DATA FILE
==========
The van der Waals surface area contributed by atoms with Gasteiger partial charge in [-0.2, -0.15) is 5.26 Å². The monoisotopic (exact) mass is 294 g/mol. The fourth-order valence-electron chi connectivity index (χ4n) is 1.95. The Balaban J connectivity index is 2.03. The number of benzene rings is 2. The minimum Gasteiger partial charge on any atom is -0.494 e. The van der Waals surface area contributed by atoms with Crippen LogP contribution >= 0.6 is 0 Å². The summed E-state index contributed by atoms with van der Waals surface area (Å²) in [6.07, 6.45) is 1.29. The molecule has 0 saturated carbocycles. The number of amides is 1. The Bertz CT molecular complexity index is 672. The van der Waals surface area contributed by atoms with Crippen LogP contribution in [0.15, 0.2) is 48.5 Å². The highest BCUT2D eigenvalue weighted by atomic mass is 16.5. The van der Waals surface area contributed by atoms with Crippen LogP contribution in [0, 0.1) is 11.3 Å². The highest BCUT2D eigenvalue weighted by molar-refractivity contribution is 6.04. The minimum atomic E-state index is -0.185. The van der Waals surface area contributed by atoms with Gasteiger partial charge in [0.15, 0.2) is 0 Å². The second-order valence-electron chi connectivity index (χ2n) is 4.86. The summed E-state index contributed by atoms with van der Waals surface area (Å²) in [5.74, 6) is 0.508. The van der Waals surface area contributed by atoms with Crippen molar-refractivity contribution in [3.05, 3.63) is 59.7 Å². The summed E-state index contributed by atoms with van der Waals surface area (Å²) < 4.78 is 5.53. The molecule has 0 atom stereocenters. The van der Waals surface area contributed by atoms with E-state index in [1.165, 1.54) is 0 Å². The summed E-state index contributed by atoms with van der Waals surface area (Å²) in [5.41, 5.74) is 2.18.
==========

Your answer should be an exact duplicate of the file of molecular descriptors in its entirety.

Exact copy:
The van der Waals surface area contributed by atoms with Gasteiger partial charge in [-0.2, -0.15) is 5.26 Å². The monoisotopic (exact) mass is 294 g/mol. The fourth-order valence-electron chi connectivity index (χ4n) is 1.95. The Balaban J connectivity index is 2.03. The number of benzene rings is 2. The minimum Gasteiger partial charge on any atom is -0.494 e. The van der Waals surface area contributed by atoms with Crippen LogP contribution >= 0.6 is 0 Å². The summed E-state index contributed by atoms with van der Waals surface area (Å²) in [6.07, 6.45) is 1.29. The molecule has 0 saturated carbocycles. The number of amides is 1. The Bertz CT molecular complexity index is 672. The van der Waals surface area contributed by atoms with Crippen LogP contribution in [0.15, 0.2) is 48.5 Å². The highest BCUT2D eigenvalue weighted by atomic mass is 16.5. The van der Waals surface area contributed by atoms with Crippen LogP contribution in [0, 0.1) is 11.3 Å². The highest BCUT2D eigenvalue weighted by molar-refractivity contribution is 6.04. The minimum atomic E-state index is -0.185. The van der Waals surface area contributed by atoms with Gasteiger partial charge in [0.15, 0.2) is 0 Å². The second-order valence-electron chi connectivity index (χ2n) is 4.86. The summed E-state index contributed by atoms with van der Waals surface area (Å²) in [5.74, 6) is 0.508. The van der Waals surface area contributed by atoms with Crippen molar-refractivity contribution in [3.05, 3.63) is 59.7 Å². The summed E-state index contributed by atoms with van der Waals surface area (Å²) < 4.78 is 5.53. The molecule has 0 atom stereocenters. The van der Waals surface area contributed by atoms with E-state index in [1.165, 1.54) is 0 Å². The summed E-state index contributed by atoms with van der Waals surface area (Å²) in [5.41, 5.74) is 2.18.